By Lisa Rein
Washington Post Staff Writer
Thursday, July 23, 2009; B01
For decades, the town of Edmonston in Prince George's County has been an industrial back lot for a toxic and stinking waterway. In the suburb split in half by the Anacostia River, freight trains rumble along Route 1, factories churn out auto parts and Greyhound repairs its buses. Stormwater rolls down warehouse roofs and swells the river, flooding already threadbare homes.
Now the hamlet of 1,500 near the District line, with numerous foreclosures and many residents out of work, is trying to remake itself by joining an environmental movement more often embraced by wealthier communities.
In a few weeks, workers will start ripping up Edmonston's main road and replacing it with an environmentally friendly street of rain gardens, porous brick and a drought-resistant tree canopy designed to shade the concrete, filter rainwater before it flows into the river and put people to work.
When the work is done, Decatur Street will naturally treat more than 90 percent of the pollution from the 40 inches of rainwater that sweeps into the Anacostia each year. "We're a town that's been beaten up by floods," said Adam C. Ortiz, Edmonston's mayor and the firepower behind the project. "We have to make things happen for us instead of making things happen to us."
Ortiz, 35, who speaks Spanish with many of his constituents, has a framed poster in his Town Hall office from Lyndon Johnson's 1964 presidential campaign: "Let's keep building the Great Society."
Edmonston's "green" street will be its biggest public works project, employing about 40 workers from the town and neighboring communities. The project qualified for $1.3 million in federal stimulus money. Sen. Benjamin L. Cardin (D-Md.) got Ortiz an audience with Vice President Biden at an Earth Day event in April, and Ortiz said that Biden told him that he would try to attend the groundbreaking next month.
"A little town like this?" mused Robert Kerns, a Town Council member who works as a ground supervisor for FedEx. "In a million years, I would never have thought it would happen."
Green streets have been built in Seattle and Portland, Ore., but they're novel in small towns such as Edmonston, which has no system to filter stormwater. Planners are just beginning to use roads to reduce the community's carbon footprint. There are apparently no similar projects underway in the Washington area.
"As we start rebuilding infrastructure, this is a great way to do it," said Neil Weinstein, executive director of the Low Impact Development Center in Beltsville, who is working with Edmonston with help from planners at the Environmental Protection Agency. "The thing here? Edmonston's got diddly."
The town, between Hyattsville and Bladensburg, is one of the Washington area's lowest-lying communities. It probably got its name from James Edmonston, a captain from Bladensburg who paid five shillings in 1742 for land that eventually was developed into dairy farms.
It has always been a working person's community: Just 8 percent of the adults went to college, the mayor said. It's a diverse place where newcomers, many of them construction workers, hail from 19 countries, a fact celebrated in a mural that artists are painting on the retaining walls of the bridge over the river. It reads: "Diversity Without Division Creates Harmony."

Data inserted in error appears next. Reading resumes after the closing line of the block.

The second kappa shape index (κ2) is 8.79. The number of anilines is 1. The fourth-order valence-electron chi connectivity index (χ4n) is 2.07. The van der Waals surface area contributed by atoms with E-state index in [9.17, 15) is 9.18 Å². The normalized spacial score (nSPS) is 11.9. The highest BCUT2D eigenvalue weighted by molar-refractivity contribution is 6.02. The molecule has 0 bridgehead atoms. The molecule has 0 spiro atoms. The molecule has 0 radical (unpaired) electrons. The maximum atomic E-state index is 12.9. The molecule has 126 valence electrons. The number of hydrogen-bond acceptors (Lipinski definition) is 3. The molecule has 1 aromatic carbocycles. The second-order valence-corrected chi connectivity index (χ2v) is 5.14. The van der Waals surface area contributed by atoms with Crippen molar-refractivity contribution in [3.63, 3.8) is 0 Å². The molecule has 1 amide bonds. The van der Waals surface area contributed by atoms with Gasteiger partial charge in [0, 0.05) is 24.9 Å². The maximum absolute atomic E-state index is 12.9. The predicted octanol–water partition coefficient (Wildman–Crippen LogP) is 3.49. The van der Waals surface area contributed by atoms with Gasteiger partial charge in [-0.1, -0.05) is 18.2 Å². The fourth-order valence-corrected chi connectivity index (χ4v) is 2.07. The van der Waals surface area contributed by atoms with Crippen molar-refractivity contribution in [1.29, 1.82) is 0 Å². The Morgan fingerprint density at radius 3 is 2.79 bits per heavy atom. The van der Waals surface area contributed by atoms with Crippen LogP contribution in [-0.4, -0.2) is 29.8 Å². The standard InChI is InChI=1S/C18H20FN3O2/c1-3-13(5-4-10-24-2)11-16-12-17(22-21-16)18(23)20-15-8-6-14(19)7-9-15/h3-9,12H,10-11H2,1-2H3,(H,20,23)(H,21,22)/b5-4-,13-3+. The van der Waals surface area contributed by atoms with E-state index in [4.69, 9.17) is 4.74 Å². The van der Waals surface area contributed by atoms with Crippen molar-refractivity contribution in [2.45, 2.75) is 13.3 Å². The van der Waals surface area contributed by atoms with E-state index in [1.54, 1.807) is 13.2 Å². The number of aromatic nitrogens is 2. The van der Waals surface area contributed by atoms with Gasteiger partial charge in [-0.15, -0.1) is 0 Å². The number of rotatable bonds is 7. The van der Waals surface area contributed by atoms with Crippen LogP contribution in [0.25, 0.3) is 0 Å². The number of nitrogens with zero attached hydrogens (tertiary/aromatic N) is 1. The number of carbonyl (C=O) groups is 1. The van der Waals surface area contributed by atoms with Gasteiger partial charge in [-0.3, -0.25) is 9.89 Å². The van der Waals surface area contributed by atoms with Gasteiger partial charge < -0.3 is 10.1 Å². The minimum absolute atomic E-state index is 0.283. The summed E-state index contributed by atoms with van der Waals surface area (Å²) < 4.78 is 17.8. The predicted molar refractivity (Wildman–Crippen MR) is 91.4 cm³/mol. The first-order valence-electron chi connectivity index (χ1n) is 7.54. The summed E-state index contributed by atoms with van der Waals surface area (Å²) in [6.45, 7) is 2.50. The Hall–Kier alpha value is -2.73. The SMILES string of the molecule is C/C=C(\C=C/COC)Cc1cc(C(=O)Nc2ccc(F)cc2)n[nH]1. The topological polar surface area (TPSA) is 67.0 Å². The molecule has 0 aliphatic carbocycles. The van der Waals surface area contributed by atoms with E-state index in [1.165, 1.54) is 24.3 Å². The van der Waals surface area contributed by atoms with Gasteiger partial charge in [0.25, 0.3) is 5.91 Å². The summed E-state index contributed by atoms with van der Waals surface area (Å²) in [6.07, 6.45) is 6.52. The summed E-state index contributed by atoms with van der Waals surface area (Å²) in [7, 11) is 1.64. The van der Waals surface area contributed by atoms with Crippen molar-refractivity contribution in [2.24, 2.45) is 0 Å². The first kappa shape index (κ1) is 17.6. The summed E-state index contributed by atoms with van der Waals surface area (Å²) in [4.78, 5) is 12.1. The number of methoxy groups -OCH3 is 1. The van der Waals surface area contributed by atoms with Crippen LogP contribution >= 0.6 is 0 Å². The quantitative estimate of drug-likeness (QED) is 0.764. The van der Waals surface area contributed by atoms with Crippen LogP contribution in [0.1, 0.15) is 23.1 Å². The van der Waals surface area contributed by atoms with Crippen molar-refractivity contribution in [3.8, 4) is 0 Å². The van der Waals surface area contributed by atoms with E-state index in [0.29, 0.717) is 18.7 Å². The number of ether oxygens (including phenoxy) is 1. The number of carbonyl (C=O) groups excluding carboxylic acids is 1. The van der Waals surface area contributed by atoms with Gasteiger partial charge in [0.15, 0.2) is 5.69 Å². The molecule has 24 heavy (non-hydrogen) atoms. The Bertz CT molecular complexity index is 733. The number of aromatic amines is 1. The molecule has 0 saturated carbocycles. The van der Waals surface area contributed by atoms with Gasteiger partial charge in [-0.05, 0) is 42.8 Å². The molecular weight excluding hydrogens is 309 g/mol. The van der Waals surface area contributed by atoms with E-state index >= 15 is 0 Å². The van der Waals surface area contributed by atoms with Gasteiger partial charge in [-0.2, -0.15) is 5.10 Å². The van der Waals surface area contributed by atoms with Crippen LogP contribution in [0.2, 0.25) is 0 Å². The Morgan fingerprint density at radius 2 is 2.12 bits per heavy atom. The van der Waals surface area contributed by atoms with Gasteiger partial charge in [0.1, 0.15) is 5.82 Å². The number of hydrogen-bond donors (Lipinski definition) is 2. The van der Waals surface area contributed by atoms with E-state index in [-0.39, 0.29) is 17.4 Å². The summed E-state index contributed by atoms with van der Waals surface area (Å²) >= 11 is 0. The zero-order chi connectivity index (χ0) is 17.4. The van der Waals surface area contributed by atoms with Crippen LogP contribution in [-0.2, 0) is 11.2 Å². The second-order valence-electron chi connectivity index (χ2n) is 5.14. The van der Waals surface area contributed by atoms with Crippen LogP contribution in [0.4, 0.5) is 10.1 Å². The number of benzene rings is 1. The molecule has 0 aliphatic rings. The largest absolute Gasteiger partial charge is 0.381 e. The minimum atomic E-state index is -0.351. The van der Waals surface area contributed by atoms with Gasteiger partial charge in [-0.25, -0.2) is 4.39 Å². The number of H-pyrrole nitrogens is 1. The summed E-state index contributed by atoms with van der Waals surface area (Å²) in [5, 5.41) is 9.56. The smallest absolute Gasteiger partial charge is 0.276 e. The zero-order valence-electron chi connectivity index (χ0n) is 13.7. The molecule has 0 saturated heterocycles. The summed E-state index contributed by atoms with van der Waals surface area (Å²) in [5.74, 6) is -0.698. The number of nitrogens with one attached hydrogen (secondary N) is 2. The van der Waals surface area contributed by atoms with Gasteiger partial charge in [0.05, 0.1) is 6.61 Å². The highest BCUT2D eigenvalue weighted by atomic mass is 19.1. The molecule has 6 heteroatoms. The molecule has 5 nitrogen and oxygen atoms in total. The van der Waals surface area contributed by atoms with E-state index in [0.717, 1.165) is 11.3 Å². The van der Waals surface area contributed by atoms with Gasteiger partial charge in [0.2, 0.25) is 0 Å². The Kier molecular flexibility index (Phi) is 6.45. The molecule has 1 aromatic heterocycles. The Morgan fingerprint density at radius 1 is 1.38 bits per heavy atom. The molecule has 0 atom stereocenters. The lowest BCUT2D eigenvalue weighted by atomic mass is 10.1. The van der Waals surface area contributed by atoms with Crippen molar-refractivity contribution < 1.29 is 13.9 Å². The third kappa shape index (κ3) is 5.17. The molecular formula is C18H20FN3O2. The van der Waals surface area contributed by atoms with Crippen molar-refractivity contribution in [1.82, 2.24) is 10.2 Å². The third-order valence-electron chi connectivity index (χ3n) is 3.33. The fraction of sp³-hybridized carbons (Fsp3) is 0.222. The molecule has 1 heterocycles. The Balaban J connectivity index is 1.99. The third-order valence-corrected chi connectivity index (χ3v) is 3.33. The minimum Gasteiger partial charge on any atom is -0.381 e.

Flooding has always been Edmonston's Achilles' heel. A new pumping station was built at the river's edge in 2007, and it has helped keep the town dry.
Decatur Street runs three-fourths of a mile, and it's a throughway for trucks whizzing between factories on Kenilworth Avenue and Route 1. It is lined with Sears model homes, old Victorians and Edmonston's only restaurant, La Fondita. Grass peeks through the cracked sidewalks. There's no bike path. Main streets in wealthier towns often have a strip of grass between sidewalks and roads, but the area along Decatur Street is just a foot wide, browned by the sun.
The project, to be completed in six months if construction goes as planned, will usher in dramatic changes. Thirty maple, elm, sycamore and oak trees will line the street, and energy-efficient streetlights will be powered by wind. The street will be eight feet narrower to reduce paved surfaces, with landscaped "bump-outs" filled with moisture-loving plants to absorb and filter stormwater. The sidewalks will be laid with permeable concrete blocks to absorb the residue of daily life. And a bike path will encourage people to get out of their cars.
"The biggest thing to me is, it will help us find shade," said Jose Hernandez, 17, who moved to Edmonston from El Salvador in 2005. And there are a lot of people who don't have jobs, said his brother, Luiz, 16, as they helped artists from the Port Towns Youth Mural Project paint the bridge one morning last week. Their father, a construction worker, has steady work, they said.
Most of the design and engineering work was done for free because the town couldn't afford to pay.
Maggie Pooley got involved right away. She has raised her four children in a Sears house on Decatur Street. Although she said she is disheartened about the foreclosed Victorian two doors down that's for sale for $145,000, she is proud that the town is trying to revive its fortunes.
"This will put us on the radar screen," Pooley said of the new street. "Even a working-class community can glom on to being a little bit aware of the environment."